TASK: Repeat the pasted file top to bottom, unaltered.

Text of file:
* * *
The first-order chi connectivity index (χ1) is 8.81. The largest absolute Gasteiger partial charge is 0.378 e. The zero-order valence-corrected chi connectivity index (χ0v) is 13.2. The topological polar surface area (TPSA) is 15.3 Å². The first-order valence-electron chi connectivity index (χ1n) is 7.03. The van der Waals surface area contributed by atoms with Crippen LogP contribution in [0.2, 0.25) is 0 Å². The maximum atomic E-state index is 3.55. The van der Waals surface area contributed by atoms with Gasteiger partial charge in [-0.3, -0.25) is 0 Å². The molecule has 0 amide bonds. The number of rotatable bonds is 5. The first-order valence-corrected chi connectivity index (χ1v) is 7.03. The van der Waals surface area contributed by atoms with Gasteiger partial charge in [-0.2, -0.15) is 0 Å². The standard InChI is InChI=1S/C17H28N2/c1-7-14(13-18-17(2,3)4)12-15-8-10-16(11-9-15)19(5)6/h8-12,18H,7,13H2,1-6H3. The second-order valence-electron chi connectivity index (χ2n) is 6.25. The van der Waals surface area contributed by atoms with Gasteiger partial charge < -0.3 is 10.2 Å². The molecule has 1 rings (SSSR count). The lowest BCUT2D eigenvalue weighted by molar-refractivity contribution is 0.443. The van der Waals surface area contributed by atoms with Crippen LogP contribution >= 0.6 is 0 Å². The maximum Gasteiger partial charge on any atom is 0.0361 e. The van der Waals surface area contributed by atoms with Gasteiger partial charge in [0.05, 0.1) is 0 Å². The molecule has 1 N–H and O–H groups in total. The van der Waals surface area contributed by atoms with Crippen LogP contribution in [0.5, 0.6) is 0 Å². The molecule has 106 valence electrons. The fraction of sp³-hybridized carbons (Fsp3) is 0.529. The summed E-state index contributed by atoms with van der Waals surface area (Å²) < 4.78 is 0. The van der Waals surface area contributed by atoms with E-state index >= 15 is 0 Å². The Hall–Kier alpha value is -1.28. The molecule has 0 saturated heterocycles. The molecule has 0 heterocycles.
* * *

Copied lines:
The first-order chi connectivity index (χ1) is 8.81. The largest absolute Gasteiger partial charge is 0.378 e. The zero-order valence-corrected chi connectivity index (χ0v) is 13.2. The topological polar surface area (TPSA) is 15.3 Å². The first-order valence-electron chi connectivity index (χ1n) is 7.03. The van der Waals surface area contributed by atoms with Crippen LogP contribution in [0.2, 0.25) is 0 Å². The maximum atomic E-state index is 3.55. The van der Waals surface area contributed by atoms with Gasteiger partial charge in [-0.3, -0.25) is 0 Å². The molecule has 0 amide bonds. The number of rotatable bonds is 5. The first-order valence-corrected chi connectivity index (χ1v) is 7.03. The van der Waals surface area contributed by atoms with Gasteiger partial charge in [-0.2, -0.15) is 0 Å². The standard InChI is InChI=1S/C17H28N2/c1-7-14(13-18-17(2,3)4)12-15-8-10-16(11-9-15)19(5)6/h8-12,18H,7,13H2,1-6H3. The second-order valence-electron chi connectivity index (χ2n) is 6.25. The van der Waals surface area contributed by atoms with Gasteiger partial charge < -0.3 is 10.2 Å². The molecule has 1 rings (SSSR count). The lowest BCUT2D eigenvalue weighted by molar-refractivity contribution is 0.443. The van der Waals surface area contributed by atoms with Crippen LogP contribution >= 0.6 is 0 Å². The maximum Gasteiger partial charge on any atom is 0.0361 e. The van der Waals surface area contributed by atoms with Gasteiger partial charge in [0.05, 0.1) is 0 Å². The molecule has 1 N–H and O–H groups in total. The van der Waals surface area contributed by atoms with Crippen LogP contribution in [0.5, 0.6) is 0 Å². The molecule has 106 valence electrons. The fraction of sp³-hybridized carbons (Fsp3) is 0.529. The summed E-state index contributed by atoms with van der Waals surface area (Å²) < 4.78 is 0. The van der Waals surface area contributed by atoms with E-state index >= 15 is 0 Å². The Hall–Kier alpha value is -1.28. The molecule has 0 saturated heterocycles. The molecule has 0 heterocycles.